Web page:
Farmers who have grain from last growing season still in storage this spring need to closely monitor its condition - especially if corn was stored at moisture contents higher than 15 percent, a Purdue Extension agricultural engineer says.
While the cold winter likely kept mold and insect problems at bay, the threat of both increases as temperatures rise. Grain stored at moisture levels of 17-18 percent or higher is at extra risk.
One way to deal with the problem is to consider in-bin drying.
"For those who couldn't dry corn to 15 percent in the fall but stored at 17-18 percent, the warm spring temperature offers the opportunity to dry to a safe storage moisture using natural air, in-bin systems," Klein Ileleji said. "Farmers need to begin to implement natural air drying immediately if they haven't started already."
Natural air, or ambient, in-bin drying can be used to dry corn with up to 20 percent moisture in the spring. Ileleji said growers should use an airflow rate of 1-2 cubic feet per minute per bushel (cfm/bu) and drying should be started when air temperatures are between 40 and 60 degrees Fahrenheit and relative humidity is in the 55-75 percent range.
Some tips Ileleji offered for implementing natural air drying:
* Sample grain in the bin to determine moisture content and check for signs of spoilage on the surface and at several depths up to 6 feet using a grain probe.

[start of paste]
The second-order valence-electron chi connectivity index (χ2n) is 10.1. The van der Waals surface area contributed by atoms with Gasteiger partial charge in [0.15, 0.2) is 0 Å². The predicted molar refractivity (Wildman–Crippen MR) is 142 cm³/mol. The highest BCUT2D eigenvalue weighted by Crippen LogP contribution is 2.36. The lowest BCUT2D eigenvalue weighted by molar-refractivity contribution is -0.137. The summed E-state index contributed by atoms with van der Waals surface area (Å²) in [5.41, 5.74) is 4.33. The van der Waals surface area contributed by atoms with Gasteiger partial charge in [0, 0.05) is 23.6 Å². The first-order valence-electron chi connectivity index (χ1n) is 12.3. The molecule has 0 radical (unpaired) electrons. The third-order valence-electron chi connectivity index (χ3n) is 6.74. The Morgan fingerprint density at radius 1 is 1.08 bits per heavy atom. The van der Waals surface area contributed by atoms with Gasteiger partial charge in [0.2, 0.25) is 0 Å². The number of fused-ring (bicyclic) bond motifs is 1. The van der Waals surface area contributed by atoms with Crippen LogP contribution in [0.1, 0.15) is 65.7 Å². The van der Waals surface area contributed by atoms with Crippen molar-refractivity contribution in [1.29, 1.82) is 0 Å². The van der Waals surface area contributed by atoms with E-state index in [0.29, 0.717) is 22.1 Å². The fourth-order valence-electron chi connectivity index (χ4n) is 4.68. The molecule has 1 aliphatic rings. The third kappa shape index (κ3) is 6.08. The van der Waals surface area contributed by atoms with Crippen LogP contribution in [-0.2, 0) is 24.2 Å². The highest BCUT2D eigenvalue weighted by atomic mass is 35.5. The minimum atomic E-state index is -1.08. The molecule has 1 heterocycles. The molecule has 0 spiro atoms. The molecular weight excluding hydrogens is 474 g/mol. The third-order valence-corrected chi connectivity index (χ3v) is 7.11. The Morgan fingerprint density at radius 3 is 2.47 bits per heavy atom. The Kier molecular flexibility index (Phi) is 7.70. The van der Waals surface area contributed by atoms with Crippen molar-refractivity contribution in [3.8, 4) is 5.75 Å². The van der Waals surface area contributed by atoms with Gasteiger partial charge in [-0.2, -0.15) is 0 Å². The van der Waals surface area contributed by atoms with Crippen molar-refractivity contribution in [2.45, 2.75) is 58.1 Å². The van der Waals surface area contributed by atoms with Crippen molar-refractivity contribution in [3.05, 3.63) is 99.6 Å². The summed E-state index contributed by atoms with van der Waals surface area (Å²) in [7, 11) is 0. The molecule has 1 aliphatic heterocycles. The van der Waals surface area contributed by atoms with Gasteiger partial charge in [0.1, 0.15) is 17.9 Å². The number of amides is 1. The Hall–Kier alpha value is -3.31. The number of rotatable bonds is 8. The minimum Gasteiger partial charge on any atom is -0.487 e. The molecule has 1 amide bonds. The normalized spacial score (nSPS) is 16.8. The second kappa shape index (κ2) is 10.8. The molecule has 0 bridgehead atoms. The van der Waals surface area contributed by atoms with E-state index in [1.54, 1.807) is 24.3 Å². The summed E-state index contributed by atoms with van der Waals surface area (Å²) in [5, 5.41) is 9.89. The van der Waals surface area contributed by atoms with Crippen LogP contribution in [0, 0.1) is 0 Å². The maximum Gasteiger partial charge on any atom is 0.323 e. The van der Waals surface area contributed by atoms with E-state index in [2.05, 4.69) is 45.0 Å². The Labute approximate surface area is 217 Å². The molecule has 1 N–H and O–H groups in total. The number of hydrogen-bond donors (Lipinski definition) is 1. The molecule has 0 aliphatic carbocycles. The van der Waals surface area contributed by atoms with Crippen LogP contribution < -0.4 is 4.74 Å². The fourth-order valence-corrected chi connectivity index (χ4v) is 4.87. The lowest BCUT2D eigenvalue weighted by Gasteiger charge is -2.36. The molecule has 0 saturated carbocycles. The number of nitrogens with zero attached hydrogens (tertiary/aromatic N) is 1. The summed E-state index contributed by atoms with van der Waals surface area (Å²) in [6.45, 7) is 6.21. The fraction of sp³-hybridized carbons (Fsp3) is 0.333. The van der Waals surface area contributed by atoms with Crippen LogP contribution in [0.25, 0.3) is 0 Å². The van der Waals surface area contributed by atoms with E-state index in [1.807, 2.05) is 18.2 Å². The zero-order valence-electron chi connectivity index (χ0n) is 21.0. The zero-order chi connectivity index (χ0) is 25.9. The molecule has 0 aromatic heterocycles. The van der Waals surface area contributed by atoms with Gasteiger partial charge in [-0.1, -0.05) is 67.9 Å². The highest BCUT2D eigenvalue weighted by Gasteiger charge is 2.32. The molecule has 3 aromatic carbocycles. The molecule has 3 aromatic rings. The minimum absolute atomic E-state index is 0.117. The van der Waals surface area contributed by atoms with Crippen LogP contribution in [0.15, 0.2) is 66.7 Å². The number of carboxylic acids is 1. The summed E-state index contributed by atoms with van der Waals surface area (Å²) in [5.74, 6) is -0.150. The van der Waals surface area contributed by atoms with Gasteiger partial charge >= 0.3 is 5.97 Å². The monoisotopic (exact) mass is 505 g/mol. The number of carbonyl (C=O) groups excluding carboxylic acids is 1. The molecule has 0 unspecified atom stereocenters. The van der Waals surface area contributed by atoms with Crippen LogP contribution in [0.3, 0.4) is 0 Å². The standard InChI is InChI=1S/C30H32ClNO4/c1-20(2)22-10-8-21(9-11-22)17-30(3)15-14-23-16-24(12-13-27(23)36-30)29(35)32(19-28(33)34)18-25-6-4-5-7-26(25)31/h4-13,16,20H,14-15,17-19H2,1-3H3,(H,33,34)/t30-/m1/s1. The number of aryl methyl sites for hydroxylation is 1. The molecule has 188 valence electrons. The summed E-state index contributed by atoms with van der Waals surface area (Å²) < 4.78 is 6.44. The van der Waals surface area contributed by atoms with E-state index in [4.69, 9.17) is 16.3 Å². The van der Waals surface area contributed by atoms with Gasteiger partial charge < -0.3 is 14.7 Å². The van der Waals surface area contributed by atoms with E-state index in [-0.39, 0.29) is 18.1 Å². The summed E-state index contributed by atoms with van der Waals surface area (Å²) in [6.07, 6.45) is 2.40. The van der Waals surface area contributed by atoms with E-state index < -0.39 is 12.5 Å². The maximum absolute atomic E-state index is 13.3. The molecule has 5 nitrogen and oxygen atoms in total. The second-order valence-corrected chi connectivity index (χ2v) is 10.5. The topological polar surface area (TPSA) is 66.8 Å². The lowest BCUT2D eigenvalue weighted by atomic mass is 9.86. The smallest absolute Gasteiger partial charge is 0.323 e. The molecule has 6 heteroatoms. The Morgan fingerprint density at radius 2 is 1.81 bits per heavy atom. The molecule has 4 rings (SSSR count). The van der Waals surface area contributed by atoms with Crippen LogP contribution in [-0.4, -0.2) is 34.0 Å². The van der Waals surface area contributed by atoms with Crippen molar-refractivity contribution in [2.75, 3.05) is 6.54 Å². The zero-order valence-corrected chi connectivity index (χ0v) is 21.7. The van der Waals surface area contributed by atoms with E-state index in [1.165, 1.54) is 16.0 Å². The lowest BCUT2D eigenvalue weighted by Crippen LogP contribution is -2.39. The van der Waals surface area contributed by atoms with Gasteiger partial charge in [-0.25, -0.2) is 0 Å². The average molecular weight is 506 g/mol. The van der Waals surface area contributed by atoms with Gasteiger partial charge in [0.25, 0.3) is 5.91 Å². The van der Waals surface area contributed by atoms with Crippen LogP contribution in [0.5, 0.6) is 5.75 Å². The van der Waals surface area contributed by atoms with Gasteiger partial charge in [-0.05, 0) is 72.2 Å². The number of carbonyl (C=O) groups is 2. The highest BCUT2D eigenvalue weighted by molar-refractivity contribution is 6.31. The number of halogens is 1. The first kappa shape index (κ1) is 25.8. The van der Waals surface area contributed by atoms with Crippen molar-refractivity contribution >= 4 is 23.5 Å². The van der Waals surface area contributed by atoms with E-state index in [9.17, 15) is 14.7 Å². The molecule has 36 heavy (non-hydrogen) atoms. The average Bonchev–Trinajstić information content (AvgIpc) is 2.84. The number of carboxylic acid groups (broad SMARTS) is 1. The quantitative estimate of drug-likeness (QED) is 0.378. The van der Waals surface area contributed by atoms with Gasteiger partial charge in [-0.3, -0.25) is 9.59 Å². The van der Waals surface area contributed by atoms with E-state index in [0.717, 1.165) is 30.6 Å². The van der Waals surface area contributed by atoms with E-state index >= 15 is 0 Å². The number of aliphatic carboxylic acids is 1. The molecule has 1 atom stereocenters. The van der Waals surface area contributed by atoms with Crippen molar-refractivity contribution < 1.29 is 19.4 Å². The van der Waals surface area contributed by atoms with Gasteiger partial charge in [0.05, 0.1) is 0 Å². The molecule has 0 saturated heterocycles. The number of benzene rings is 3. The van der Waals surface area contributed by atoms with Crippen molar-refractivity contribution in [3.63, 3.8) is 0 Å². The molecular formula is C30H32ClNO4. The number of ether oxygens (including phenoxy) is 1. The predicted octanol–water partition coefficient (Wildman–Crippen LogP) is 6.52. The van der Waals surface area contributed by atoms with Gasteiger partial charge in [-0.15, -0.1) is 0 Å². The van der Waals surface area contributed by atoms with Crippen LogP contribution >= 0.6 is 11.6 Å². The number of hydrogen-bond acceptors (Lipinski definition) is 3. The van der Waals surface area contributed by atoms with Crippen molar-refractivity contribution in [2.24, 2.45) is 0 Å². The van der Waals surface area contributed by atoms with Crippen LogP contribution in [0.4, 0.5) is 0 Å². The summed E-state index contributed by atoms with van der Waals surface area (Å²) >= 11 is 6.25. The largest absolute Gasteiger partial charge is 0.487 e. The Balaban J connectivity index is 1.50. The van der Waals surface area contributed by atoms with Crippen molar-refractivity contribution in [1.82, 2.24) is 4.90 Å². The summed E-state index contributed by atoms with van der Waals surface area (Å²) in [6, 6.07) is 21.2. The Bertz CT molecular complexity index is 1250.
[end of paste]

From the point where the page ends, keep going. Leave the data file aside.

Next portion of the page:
* Run fans continuously when ambient temperatures average 40-60 degrees with relative humidity not above 75 percent while monitoring the movement of the drying front.
* Be careful not to warm grain above 60 degrees if the intention is to store it through the summer months.
* Ventilate the bin headspace at night to prevent condensation at the surface that could lead to crusting or spoilage.
Ileleji said it's best not to warm grain that was dried to 14-15 percent in the fall and cooled over the winter - especially if that grain will be held through the summer.
"Because grain is a good insulator, the cool temperatures achieved through winter aeration can be maintained during the warm spring months into summer," he said.
According to studies at the Purdue University Post-Harvest Center for Research and Education, leaving bin fans off through the spring to keep grain cool from winter aeration slows the growth of maize weevils.
"Warming grain would start biological processes earlier," Ileleji said. "That includes growth of both mold and development of insect pests. It is also advisable to place a cover over the bin fans to prevent passive aeration of the grain bulk with warm air when wind enters a fan that can freely turn."
Finally, as temperatures increase, so should the frequency of stored-grain monitoring. Growers need to monitor grain bulk and ambient temperatures, as well as any signs of spoilage.
Ileleji wrote a report titled Check Your Stored Grain Frequently, which can be downloaded at https://ag.purdue.edu/aganswers/Documents/StoredGrain_Ileleji.pdf. Additional resources are available through Purdue's Post Harvest Grain Quality Program website at http://www.grainquality.org/.